The Medusa in the title of Rosy Keyser’s fourth show at Blum refers to the upstate hamlet where she works, not the Gorgon, but there is a hint of that myth in the five huge abstract paintings here. Each one looks flash-frozen, an abstract assemblage of flowing materials—sawdust, which has the look of moss when she paints it, hunks of metal, sheets of plastic, the occasional beat-up rope—stopped at a precise moment on canvas by an exacting eye.
Look at This!
Peter Blum Gallery, which shows artists like Esther Kläs, Huma Bhabha and Superflex, is moving from its home on West 29th Street to a second-floor space at 20 West 57th Street that was once home to the Blum-Helman gallery (the latter was opened by Los Angeles dealer Irving Blum–no relation to Peter–and Joseph Helman in the late 1970s).
“Bankrupt Banks” is the latest solo exhibition of Superflex, an artist group composed of three artists, which continues its exploration of the many facets that have led to the financial crisis.
The exhibition, which opens on Thursday, March 1 at Peter Blum Chelsea, consists of 24 banners painted with the logos of banks that declared bankruptcy and then were acquired by other banks or private entities. The titles bear the name of the bank and the date it was acquired.
This week belongs to the Whitney Biennial, which opens Thursday–and the beloved Brucennial, which opens Feb. 29–but there are plenty more events on offer. Ten suggestions are listed below.
TUESDAY, FEBRUARY 28
Opening: Lan Tuazon, “Ingredients of Reality,” at Storefront for Art and Architecture
Artist Lan Tuazon, who has in the past created a casket as a self-portrait designed for upside-down burial, presents sculptures, drawings, and prints that explore how spaces are constructed products of political and capital values. In this new show, “Ingredients of Reality: the Dismantling of New York City,” Mr. Tuazon creates a new reality from existing structures, including buildings, lots and monuments in order to comment on how law and class structures give shape to the physical environment. Also here: a new work called Architectures of Defense–a foreboding cascading arrangement of wrought-iron fences. —Rozalia Jovanovic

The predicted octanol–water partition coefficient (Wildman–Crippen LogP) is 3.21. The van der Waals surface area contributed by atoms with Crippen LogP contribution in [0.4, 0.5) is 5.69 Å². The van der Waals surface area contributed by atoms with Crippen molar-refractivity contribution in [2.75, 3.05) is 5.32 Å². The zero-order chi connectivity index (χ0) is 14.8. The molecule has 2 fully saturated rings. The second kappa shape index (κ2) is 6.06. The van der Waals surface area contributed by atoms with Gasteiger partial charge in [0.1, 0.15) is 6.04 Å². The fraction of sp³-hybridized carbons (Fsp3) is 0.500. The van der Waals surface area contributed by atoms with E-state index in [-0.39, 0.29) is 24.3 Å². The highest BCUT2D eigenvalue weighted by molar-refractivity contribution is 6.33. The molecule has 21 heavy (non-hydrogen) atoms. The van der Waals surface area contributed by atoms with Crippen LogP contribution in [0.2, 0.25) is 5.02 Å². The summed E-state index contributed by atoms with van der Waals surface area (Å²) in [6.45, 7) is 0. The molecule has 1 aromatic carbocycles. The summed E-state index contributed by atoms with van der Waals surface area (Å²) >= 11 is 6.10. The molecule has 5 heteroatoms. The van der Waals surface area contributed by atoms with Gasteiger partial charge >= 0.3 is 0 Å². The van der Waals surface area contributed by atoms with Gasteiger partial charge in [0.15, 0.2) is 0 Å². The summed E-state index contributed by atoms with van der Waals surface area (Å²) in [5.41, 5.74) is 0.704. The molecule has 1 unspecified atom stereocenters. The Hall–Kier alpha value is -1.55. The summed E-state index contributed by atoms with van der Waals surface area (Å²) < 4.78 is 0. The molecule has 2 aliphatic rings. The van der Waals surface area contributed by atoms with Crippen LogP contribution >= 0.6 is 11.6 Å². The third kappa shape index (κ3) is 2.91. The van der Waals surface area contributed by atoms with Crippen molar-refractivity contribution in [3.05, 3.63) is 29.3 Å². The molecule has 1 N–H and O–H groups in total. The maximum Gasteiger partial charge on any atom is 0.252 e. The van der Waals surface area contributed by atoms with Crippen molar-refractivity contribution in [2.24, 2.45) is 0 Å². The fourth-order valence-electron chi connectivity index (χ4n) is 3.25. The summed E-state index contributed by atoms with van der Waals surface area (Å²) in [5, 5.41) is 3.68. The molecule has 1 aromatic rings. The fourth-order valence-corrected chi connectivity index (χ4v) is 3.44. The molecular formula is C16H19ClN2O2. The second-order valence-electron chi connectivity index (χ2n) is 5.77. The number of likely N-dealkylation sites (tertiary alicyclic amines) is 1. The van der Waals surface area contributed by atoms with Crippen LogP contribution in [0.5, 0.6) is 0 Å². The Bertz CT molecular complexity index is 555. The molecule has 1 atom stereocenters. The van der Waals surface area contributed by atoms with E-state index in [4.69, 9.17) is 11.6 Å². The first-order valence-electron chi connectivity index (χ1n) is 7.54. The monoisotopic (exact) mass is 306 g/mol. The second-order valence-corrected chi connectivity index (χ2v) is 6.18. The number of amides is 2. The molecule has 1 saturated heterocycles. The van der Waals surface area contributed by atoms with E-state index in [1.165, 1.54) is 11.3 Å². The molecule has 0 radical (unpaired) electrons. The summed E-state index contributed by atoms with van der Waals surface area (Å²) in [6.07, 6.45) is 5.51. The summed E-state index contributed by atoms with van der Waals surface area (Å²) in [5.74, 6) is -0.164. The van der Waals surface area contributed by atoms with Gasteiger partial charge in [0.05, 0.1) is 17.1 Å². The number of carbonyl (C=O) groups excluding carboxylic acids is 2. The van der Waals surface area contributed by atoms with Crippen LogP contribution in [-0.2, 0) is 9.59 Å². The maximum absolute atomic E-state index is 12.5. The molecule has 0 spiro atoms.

Storefront for Art and Architecture, 97 Kenmare Street, New York, 7-9 p.m.
Let’s assume for a moment that Amazon.com is the best way to sell something to someone else online, the Platonic ideal of website retail. Imagine a version of Amazon.com that exists for just one week a year and requires you to have a little instant message conversation with a salesman as the first step to any transaction. If he likes you, or you’re known to him, he might take you to a “private room,” identical to any other inventory page, but where they keep the really good thriller novels. Fair warning! This version of Amazon.com has a reputation for being a little quirky technically as well. The chat function isn’t reliable, and the whole site once had to be taken offline for several hours, during that week of its existence.
Tomorrow, the Museum of Fine Arts, Houston, is putting on display selections from the 1,500-item edition archive of SoHo and Chelsea gallerist Peter Blum, who has been active as a print publisher for more than 30 years. The exhibition comes exactly 40 years after Mr. Blum began his art-dealing career at the storied Galerie Beyeler in Basel, Switzerland.
It’s theology that looks like a math problem: Is it possible for a wall to have only one side? In her first solo show in New York, at Peter Blum Gallery, the sculptor Esther Kläs’s answer is yes. Using sheets of two-inch Styrofoam to build up monolithic forms, and Aqua Resin dyed in a postwar German palette of cement grays and morbid dark grays, she molds the mysterious, axiomatically impenetrable outsides of things.